Sunday, July 21, 2013

Following Orders

This question comes up periodically. Attorneys have been ordered to do something, with which they disagree. At some point in that process, they call me to complain that they do not know what to do next (or do not want to do what they have been ordered to do). Virtually without exception, the complaining attorney(s) are thoroughly convinced that the Judge is at best acting improperly, and often they describe it in much more graphic terms.

For the purpose of this discussion, we will understand that a Judge has entered an order that requires specific conduct. That might be that the parties will come to a mediation, present for a hearing, file a document such as a pretrial questionnaire, produce documents, or advise the judge of an occurrence or event, such as notifying the judge when a bankruptcy stay is lifted. In any of these various instances, the behavior the judge wishes has been ordered.  Entering orders and managing a docket is the judge’s job.

When confronted with an order, the parties have to do what the order says. That is what “order” means. If an attorney disagrees with an order, that is understandable. People can disagree with an order. That does not mean, however, that a party or attorney can elect of their own accord to disregard the order just because they disagree with it. Parties and their attorneys have an obligation to comply with orders from the judge. This is true when they agree with the order, but is just as true when they do not. The order is not a suggestion, request or idea, it is the law of the case. Attorneys must comply with orders.

If the attorney disagrees with the order, then the attorney needs to take appropriate action. Like what? Surprisingly, I reply to many questions with “60Q6.115(1).” The appropriate method to ask for any kind of relief is by motion. Calling the judge’s office to explain your difficulty with the order is not the appropriate course. Sending the judge a letter (or sending me a letter) seeking relief is not the appropriate course.

File a motion. It can be produced in the same time that it would take to compose a letter; there is no purpose for such a letter. The Motion need not necessarily be an expose of the situation from the inception of the claim. Keep it brief, but provide the requisite, relevant details succinctly. Describe the problem. Describe the outcome you seek. Cite authority that supports your outcome. Consult with opposing counsel and see how they feel about the motion. Describe their position accurately in the motion. Then file it. This is the appropriate course. The Judge may then agree or disagree with you.

Calling the judge’s office is not effective to obtain relief. Calling the Judge's staff to explain why you intend to, or did, refuse  to follow the order is not effective to obtain relief. Calling me will not help you to the relief you seek. I am happy to listen, commiserate, and discuss. I will even make a record of your call. But the order you seek needs to come from the assigned Judge. Therefore the motion seeking that outcome needs to be filed with that judge.

If you disagree with the Judge’s decision, the appropriate relief is to move for rehearing or file an appeal with the First District. That Court is the only authority that can change the assigned Judge’s decision. I cannot, I am not an appellate court. I hazard to guess that no attorney who has disagreed with a Federal or Circuit Judge’s decision has reacted by calling to ask to speak with the Federal or Circuit judge to explain why the Judge is wrong and should change their decision.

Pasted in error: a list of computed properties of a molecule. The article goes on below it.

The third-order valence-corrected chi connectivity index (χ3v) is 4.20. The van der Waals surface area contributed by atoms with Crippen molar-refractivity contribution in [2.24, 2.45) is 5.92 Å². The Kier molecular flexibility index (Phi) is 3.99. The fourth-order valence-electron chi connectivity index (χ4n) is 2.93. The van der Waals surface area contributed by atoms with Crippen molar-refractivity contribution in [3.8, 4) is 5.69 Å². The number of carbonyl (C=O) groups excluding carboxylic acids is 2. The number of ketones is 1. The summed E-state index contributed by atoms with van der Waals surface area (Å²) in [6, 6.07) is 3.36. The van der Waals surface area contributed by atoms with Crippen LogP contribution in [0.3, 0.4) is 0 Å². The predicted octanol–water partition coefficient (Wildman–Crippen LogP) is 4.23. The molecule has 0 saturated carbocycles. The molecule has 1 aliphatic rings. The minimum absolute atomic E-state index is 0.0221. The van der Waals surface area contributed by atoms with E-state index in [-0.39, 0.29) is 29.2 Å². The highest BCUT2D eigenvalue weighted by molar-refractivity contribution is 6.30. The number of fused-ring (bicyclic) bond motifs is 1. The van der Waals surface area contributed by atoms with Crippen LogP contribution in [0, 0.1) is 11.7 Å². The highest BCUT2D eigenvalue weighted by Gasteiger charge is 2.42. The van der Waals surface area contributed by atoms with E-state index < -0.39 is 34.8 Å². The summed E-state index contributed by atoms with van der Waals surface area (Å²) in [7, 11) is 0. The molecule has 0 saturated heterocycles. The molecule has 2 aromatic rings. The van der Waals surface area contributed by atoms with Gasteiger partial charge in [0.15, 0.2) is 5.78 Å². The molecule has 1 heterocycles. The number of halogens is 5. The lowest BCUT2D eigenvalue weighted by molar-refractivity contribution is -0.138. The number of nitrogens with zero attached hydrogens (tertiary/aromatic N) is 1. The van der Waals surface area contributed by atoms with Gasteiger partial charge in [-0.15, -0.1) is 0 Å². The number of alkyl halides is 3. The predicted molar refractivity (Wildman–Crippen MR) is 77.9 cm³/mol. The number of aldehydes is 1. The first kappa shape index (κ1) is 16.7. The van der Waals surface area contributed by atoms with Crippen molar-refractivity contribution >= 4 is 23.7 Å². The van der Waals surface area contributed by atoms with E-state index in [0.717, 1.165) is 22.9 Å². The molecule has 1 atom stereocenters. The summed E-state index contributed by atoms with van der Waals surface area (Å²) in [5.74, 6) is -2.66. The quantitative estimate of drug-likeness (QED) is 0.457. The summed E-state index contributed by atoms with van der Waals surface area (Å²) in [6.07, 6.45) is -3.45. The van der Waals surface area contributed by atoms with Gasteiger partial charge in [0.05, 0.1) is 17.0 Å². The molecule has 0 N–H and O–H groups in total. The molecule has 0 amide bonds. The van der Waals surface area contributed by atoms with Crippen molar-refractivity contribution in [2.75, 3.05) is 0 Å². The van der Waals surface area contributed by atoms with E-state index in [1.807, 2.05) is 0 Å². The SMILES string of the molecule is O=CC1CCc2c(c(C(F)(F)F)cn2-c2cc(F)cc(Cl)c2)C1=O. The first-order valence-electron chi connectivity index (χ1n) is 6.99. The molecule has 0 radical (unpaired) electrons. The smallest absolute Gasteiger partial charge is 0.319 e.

I also suspect that no one has likewise called and asked for a status conference with such a judge for the opportunity to explain to the judge all of the issues and facts that she or he omitted from the motion and which the judge “needs to understand” to make a better decision. I also suspect that attorneys do not decide on their own to disobey Federal or Circuit judge decisions or decline to appear for hearings before them as ordered. You would not write a letter or try to schedule a status conference in Court, why would you do so with a compensation judge?

The First District is the body with the authority to change the decision made by the assigned Judge. Appeals may be time consuming and are potentially expensive. The Court may grant your relief despite your failure to appropriately seek relief from the JCC (motion), your failure to be explicit (detailed motion), your failure to cite any authority (sloppy), and your failure to seek rehearing by appropriate motion to the JCC after the appealed order. However, this is not where the odds lie, and it is not the way to bet.

The odds lie with filing a timely, detailed motion, citing appropriate authority, with the assigned judge. If you do not agree with an order, move for rehearing. If that does not work out, file an appeal of the order. If you choose instead to just disobey or ignore the order, the result may be sanctions or worse. When you choose to ignore or disobey a judge’s order, that is a choice you are making. If upsetting consequences flow from your choice, remember that was ultimately your decision. That you do not like the consequences of your own decision is ultimately not the judge's fault.


No comments:

Post a Comment

Note: Only a member of this blog may post a comment.